We gave the actors three curtain calls. That's how good this was.
I have so, so, sooooooo many things I want to say. And I'm pretty sure I'm not going to get to all of them. First off, the Blackfriars Playhouse is amazing in and of itself. It's a recreation of the Blackfriars Theater in London where Shakespeare's plays were performed when he was writing them. It's a small, intimate theater with gorgeous decor, wonderful acoustics (no microphones for the actors!), and a fun, playful vibe even for serious productions like Hamlet. It looks like this:
Anyway, they did the play in full-on Elizabethan costuming, which was cool. I've seen way more productions with non-Elizabethan costumes than with, so it was kind of a treat for me to see them actually wearing doublets and hose and so on. They had minimal props, just a chair or table now and then when needed, plus lots of nice, shiny daggers and swords, some flowers, a couple skulls, etc. And the staging was lively, energetic, and sometimes surprising in a good way, like having the Ghost make his final appearance from a trapdoor high above the stage! That was especially cool.
The acting was overall superb. I'm getting spoiled with amazing productions right now, what with the 2011 film I just reviewed and now this. Josh Innerst as Hamlet was especially wonderful, just the right mix of inscrutable and relate-able, passionate and cerebral, skeptical and credulous. Also, he did this very tiny little thing that pleased me to no end: throughout the bulk of the play, he had very messy hair and an unkempt goatee, like this:
But when he returns from his pirate escapade, his hair was combed, his mustache ends were twisted up, and he was altogether kempt and combed and calm. It was such a little touch, but so exactly the perfect way to physically show the alteration in the character from wild and whirling and uncertain to a man at peace with his fate and his role and his path. I LOVED that.
I also loved Benjamin Reed as Laertes. I am, as you may know, horrifyingly picky about how Laertes gets portrayed. Or, actually, I get horrified by the way he's usually played either as a jerk or as a non-entity. But if you play Laertes well, he becomes a truly powerful foil for Hamlet and a way for us to understand him from another angle. And this Laertes, oh my word, you couldn't help but love him. Devoted to his sister, obedient to his father... and a friend to Hamlet. My very most favorite moment in the entire production was at the very beginning when Laertes gets permission from Claudius to go back to France, and he says goodbye to the court... and gives Hamlet a farewell manly-man hug. It's brief, most people probably didn't even see it, but I wanted to just run up on stage and thank everyone in the production for that one tiny moment.
I am not even exaggerating when I say that this Laertes is my favorite since Liev Schreiber's in the 2000 film. The only one I've seen come close. I would go see this production again, if I could, just for him, even if every other actor and actress was out sick and the roles were filled with understudies.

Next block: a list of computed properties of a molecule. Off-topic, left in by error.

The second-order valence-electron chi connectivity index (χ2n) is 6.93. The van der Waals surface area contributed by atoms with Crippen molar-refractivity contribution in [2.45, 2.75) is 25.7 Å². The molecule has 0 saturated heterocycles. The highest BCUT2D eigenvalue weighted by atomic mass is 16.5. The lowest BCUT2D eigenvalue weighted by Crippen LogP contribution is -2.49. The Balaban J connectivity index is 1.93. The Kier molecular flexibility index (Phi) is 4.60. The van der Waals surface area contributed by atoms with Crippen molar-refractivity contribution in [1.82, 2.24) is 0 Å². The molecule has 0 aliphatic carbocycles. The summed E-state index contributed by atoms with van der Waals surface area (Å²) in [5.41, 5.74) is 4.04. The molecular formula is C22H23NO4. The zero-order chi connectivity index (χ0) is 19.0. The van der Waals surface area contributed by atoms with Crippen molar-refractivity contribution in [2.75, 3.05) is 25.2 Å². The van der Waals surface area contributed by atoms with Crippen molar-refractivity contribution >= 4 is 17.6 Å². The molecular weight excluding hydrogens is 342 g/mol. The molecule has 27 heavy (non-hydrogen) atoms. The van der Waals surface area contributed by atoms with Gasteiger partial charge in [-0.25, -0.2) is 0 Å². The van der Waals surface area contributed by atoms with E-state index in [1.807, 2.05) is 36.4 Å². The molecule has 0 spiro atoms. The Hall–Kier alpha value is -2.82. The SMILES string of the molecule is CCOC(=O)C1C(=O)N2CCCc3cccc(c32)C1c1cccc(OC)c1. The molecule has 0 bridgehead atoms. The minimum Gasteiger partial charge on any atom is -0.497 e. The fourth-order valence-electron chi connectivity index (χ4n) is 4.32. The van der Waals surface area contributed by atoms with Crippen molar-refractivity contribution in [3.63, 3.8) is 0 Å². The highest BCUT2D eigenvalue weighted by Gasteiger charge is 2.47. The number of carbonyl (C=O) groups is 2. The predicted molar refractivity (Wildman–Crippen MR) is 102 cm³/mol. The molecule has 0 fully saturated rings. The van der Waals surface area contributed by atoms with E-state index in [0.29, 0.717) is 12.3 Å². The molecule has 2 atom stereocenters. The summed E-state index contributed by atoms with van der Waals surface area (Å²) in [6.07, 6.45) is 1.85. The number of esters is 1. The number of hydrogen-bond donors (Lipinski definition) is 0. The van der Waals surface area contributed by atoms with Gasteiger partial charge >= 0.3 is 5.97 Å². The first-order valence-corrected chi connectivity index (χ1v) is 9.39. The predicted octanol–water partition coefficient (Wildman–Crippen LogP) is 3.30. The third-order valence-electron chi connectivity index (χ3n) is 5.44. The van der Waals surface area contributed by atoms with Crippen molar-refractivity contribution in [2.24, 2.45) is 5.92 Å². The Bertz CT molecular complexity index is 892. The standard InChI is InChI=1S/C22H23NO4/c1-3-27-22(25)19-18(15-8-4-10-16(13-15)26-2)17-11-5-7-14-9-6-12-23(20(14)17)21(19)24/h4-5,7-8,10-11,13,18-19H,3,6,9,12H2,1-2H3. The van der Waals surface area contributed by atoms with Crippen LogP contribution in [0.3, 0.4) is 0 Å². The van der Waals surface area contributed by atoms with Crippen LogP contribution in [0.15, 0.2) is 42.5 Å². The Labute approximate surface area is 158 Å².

Then there was Shunte Lofton as Ophelia. For much of the play, I was just okay with her. I thought she excelled in her scenes with Polonius and Laertes, but wasn't as fond of her in the nunnery bit. But then her mad scene, when she handed out flowers, actually moved me to tears. I can't remember the last time I was moved to tears by that scene. Maybe never. So she really wowed me there.
Let's see, the rest of the cast. Allie Babich as Horatio was quite good, very sympathetic and intelligent. It was neat seeing a woman in the role. Christopher Seiler was okay as Claudius, maybe a bit too smiling, but I was okay with him. Jessika Williams was likewise okay as Gertrude -- kind of frosty, but sympathetic. Tim Sailer was very fun as Polonius, not so much pompous as too loquacious. I didn't even realize until I read my program when I got home that he doubled as Fortinbras, so he did a great job being very different for both roles.
For the purposes of my Hamlet Comparisons page (which I'm going to revamp soon, just FYI), I would say:
Overall Production: A
Here's something superduper fun that I just love: they're doing Rosencrantz and Guildenstern are Dead right now too, and everyone in this production is also playing THE SAME ROLES IN THAT!!! I kind of just really want to go see RAGAD now, though I'm not sure I can make it happen, but that whole idea is just too perfect for words.
Okay, it's midnight, and although I will probably remember a zillion things to say as soon as I post this and go to bed... I've said lots. I adored this production. I will be seeing more plays at the ASC, you can count on that.
(I didn't have permission to use any of the photos in this post, I just stole them from the internet. If the ASC lawyers come after me, the first thing I'll do is... take down the pictures. What were you thinking?)